I'm designing some empty state screens for an airline/train travel app.

I've looked at quite a few examples and what I noticed in most cases is some humour in the copy or some kind of characters are used for visuals. Of course this is to minimise user frustration when users reach this screen.

enter image description here

My question is: how can this be applied for companies that don't want to use humour or funny characters? Any examples would be appreciated.

  • When your use a clear UI widget, e.g. a list. Then you can show an empty list, that is still recognizable as a list and clearly empty. Or do you need to achieve anything beyond communicating that there is nothing to do?
    – allo
    Feb 27, 2020 at 11:30

2 Answers 2


Define "serious brand." Airline/train travel does tend to be somewhat more serious, but there are plenty of travel brands that have a more lighthearted approach (Southwest Airlines in the US and Virgin Atlantic, New Zealand Air, etc.).

The purpose of the error page/message: "Help people get where they want to go and, if necessary, indicate that there's a problem getting there the way they intended." (Torrey Podmajersky, Strategic Writing for UX)

The voice and tone (Whether you say "Golly, that's weird..." or "There's an issue on our end...") depends on the brand guidelines' voice and tone definitions. Those will expound on the brand personality's voice attributes and what types of approaches are appropriate. Personally, I don't love an "Oops" or too much humor. Some humor is fine (if it's on-brand), but it shouldn't get in the way of the person doing what they came to do.

The core components, regardless of voice and tone:

  • Don't blame the user, even if it's the result of their action
  • What happened(you may need devs/analysts' input here) It's best to be specific, although for security or other limitations (like not wanting to use too-technical of language), it may have to be somehwhat general.
  • Apologies: depends on the level of inconvenience (You don't have to do a severe mea culpa for a time out or minor issue) and the brand voice and tone (some companies have directives around apologies). However, if it's a major technical limitation, you need to address the inconvenience and follow up with the next part.
  • Recommendations for what they can do. (Refresh their screen, close and reopen the app, try a different search term, etc.)
  • Give recommendations for contact - If they can't resolve through your recommendation, give them Support options. Try to avoid just sending them to your Help Center articles/FAQ. That's highly frustrating, especially if Help Centers don't address edge cases or are poorly written and organized. Include an email, a live chat link, or phone number if possible.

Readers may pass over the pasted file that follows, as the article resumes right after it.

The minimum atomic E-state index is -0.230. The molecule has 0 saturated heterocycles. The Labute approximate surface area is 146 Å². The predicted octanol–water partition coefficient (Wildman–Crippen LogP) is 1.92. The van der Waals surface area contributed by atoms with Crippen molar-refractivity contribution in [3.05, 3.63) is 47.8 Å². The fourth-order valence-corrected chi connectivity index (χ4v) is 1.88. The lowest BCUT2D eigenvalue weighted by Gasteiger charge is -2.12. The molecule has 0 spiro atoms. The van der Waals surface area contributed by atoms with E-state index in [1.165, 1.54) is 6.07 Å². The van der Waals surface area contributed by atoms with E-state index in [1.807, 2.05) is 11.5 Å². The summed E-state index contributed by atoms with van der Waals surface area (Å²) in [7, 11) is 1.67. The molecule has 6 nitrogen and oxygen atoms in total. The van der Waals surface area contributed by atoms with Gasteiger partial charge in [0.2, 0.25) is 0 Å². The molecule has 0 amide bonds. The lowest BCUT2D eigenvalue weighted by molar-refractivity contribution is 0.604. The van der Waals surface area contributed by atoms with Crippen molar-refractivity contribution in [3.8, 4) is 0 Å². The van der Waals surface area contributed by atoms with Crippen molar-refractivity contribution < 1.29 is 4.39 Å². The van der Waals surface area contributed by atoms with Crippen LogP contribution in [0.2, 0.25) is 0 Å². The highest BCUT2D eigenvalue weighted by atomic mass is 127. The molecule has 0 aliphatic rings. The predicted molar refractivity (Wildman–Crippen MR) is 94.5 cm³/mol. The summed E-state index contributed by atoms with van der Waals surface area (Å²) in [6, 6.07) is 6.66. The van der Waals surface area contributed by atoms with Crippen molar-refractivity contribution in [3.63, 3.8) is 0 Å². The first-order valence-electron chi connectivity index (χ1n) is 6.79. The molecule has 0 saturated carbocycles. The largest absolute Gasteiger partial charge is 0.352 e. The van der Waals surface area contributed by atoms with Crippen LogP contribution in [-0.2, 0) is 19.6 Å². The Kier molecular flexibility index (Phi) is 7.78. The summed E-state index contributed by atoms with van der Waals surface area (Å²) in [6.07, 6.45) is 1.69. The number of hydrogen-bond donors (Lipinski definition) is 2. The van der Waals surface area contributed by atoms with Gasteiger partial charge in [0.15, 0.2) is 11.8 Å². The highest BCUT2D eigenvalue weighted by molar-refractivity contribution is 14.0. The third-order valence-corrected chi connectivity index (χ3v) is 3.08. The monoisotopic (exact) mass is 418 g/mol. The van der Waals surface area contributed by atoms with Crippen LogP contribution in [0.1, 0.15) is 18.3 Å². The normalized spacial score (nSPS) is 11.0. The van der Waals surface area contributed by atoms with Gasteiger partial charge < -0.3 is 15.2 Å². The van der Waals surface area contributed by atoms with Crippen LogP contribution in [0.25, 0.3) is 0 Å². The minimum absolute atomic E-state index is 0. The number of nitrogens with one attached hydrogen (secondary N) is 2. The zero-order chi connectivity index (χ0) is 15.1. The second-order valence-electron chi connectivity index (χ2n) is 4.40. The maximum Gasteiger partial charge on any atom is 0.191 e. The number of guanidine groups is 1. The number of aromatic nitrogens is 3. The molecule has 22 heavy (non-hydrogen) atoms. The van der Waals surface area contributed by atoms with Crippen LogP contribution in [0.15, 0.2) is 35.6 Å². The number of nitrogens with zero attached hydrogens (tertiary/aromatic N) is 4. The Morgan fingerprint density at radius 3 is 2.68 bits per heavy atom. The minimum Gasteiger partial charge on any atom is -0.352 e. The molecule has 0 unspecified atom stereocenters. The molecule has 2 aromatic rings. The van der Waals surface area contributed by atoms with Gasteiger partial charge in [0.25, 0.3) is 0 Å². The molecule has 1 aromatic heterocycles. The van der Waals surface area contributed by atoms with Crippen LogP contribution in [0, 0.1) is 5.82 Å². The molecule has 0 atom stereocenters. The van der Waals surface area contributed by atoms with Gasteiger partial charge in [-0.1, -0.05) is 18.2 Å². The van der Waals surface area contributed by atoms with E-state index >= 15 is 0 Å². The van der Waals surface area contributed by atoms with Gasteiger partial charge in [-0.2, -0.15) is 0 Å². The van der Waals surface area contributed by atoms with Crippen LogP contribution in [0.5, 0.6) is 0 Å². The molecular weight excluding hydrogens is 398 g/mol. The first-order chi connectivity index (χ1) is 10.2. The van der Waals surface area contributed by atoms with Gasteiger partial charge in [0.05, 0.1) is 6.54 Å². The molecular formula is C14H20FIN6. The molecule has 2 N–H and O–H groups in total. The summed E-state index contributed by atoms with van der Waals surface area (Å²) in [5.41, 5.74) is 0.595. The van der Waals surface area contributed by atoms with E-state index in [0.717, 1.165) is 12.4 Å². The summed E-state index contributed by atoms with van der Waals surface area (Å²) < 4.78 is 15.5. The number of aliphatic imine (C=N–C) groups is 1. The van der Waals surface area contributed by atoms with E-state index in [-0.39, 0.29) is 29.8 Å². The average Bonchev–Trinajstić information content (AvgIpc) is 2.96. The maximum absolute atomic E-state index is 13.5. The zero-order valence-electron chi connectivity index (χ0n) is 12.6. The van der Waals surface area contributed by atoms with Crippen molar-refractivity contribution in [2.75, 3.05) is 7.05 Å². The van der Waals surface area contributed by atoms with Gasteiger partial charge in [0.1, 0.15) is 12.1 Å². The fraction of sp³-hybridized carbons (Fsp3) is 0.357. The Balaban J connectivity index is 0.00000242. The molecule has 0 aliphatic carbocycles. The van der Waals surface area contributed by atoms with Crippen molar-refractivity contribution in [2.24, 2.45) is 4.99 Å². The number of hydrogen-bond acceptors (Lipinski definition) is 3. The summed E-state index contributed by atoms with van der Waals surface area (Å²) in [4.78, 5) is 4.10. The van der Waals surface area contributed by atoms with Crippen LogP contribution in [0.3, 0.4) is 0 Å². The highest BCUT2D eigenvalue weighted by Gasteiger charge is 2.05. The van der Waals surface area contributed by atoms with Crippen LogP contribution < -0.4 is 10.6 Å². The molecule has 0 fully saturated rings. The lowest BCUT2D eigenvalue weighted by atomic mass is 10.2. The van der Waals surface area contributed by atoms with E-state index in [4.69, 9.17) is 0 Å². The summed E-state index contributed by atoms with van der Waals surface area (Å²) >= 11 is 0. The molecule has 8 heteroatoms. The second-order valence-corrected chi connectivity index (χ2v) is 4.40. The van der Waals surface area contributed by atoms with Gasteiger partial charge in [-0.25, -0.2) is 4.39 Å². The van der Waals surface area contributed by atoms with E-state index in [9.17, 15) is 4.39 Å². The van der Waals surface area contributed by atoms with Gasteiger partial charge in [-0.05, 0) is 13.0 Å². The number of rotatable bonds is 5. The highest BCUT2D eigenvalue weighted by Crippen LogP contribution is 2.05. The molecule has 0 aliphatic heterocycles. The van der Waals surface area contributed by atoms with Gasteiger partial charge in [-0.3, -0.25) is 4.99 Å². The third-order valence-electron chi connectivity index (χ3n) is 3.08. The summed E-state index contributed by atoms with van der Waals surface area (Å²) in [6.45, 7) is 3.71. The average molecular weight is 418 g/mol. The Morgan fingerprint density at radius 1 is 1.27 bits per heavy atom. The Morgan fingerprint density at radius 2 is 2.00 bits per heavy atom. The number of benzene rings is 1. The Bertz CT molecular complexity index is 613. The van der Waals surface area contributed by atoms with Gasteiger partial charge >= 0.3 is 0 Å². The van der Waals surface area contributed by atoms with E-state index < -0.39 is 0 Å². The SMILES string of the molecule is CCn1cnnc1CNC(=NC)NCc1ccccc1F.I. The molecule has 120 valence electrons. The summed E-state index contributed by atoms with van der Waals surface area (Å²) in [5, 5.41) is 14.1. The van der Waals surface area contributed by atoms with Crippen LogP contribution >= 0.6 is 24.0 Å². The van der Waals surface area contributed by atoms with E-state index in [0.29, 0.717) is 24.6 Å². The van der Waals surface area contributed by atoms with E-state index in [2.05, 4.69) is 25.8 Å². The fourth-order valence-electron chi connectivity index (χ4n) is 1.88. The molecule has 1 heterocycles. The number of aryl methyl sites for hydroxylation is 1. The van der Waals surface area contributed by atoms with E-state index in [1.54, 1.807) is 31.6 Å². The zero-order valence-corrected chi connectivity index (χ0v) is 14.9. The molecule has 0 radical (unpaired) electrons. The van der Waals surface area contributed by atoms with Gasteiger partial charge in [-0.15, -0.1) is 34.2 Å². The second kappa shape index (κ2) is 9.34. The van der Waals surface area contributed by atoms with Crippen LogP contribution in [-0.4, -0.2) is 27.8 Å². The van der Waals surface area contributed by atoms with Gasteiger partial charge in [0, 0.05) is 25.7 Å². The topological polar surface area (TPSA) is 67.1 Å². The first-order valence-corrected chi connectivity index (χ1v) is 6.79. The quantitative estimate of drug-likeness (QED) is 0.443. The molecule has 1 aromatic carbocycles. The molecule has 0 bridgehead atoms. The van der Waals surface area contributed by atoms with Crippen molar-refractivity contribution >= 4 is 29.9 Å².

Other tips: write conversationally, using positive contractions (It's, you're) but not negative contractions (for readability - cf. Content Design Londons' readability guidelines) and active voice.

We will always need error states. But we should try to avoid them. Sometimes when I'm asked to write an error message, I ask about the flow, the user's tasks, and we uncover that we just need to design the flow better. "Designers should strive to minimize the chance of inappropriate actions in the first place by using affordances, signifiers, good mapping, and constraints to guide the actions." - Don Norman


You've already pointed out an important point of minimizing user frustration.

Besides that you also want to help him as soon as he ends on one of the "empty state" page.

This is where you will stay professional but at the same time comforting. Some website use quirky humour with funny images to achieve that , your tool are going to be words ( + images if needed ).

I'd advise using apologetic tone for the information part and helpful tone for the advice text.


enter image description here

enter image description here

When it comes to product searching : ensure the user that his search term was submitted correctly and offer him alternatives or a way back from where he came from.

enter image description here

Steps you can take while still being professional:

  • Comfort the user
  • Tell him what happened
  • Provide an acceptable solution

Example for your usecase enter image description here

Your Answer

By clicking “Post Your Answer”, you agree to our terms of service and acknowledge you have read our privacy policy.

Not the answer you're looking for? Browse other questions tagged or ask your own question.